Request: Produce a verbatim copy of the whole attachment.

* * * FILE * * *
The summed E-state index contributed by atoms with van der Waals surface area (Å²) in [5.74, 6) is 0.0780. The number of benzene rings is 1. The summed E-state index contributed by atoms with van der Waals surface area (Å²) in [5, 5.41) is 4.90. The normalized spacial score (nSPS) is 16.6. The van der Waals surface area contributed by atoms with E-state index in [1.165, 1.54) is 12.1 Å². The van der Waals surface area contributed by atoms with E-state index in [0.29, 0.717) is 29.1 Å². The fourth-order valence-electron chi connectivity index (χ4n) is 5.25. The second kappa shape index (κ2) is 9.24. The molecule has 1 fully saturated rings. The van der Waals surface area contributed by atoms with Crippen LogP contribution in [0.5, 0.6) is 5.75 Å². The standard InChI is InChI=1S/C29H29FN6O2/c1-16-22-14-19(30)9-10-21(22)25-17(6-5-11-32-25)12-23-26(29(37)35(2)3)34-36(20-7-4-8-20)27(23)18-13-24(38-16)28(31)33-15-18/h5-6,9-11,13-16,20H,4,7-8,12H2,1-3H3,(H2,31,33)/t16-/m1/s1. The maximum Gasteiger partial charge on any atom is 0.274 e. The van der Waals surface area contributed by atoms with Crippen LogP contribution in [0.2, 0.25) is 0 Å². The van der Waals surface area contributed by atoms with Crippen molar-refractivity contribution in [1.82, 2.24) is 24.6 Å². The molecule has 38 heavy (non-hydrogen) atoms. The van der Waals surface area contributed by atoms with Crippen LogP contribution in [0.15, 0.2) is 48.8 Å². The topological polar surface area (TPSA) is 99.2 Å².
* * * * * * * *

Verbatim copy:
The summed E-state index contributed by atoms with van der Waals surface area (Å²) in [5.74, 6) is 0.0780. The number of benzene rings is 1. The summed E-state index contributed by atoms with van der Waals surface area (Å²) in [5, 5.41) is 4.90. The normalized spacial score (nSPS) is 16.6. The van der Waals surface area contributed by atoms with E-state index in [1.165, 1.54) is 12.1 Å². The van der Waals surface area contributed by atoms with E-state index in [0.29, 0.717) is 29.1 Å². The fourth-order valence-electron chi connectivity index (χ4n) is 5.25. The second kappa shape index (κ2) is 9.24. The molecule has 1 fully saturated rings. The van der Waals surface area contributed by atoms with Crippen LogP contribution in [0.5, 0.6) is 5.75 Å². The standard InChI is InChI=1S/C29H29FN6O2/c1-16-22-14-19(30)9-10-21(22)25-17(6-5-11-32-25)12-23-26(29(37)35(2)3)34-36(20-7-4-8-20)27(23)18-13-24(38-16)28(31)33-15-18/h5-6,9-11,13-16,20H,4,7-8,12H2,1-3H3,(H2,31,33)/t16-/m1/s1. The maximum Gasteiger partial charge on any atom is 0.274 e. The van der Waals surface area contributed by atoms with Crippen LogP contribution in [0.2, 0.25) is 0 Å². The van der Waals surface area contributed by atoms with Crippen molar-refractivity contribution in [1.82, 2.24) is 24.6 Å². The molecule has 38 heavy (non-hydrogen) atoms. The van der Waals surface area contributed by atoms with Crippen LogP contribution in [0.15, 0.2) is 48.8 Å². The topological polar surface area (TPSA) is 99.2 Å².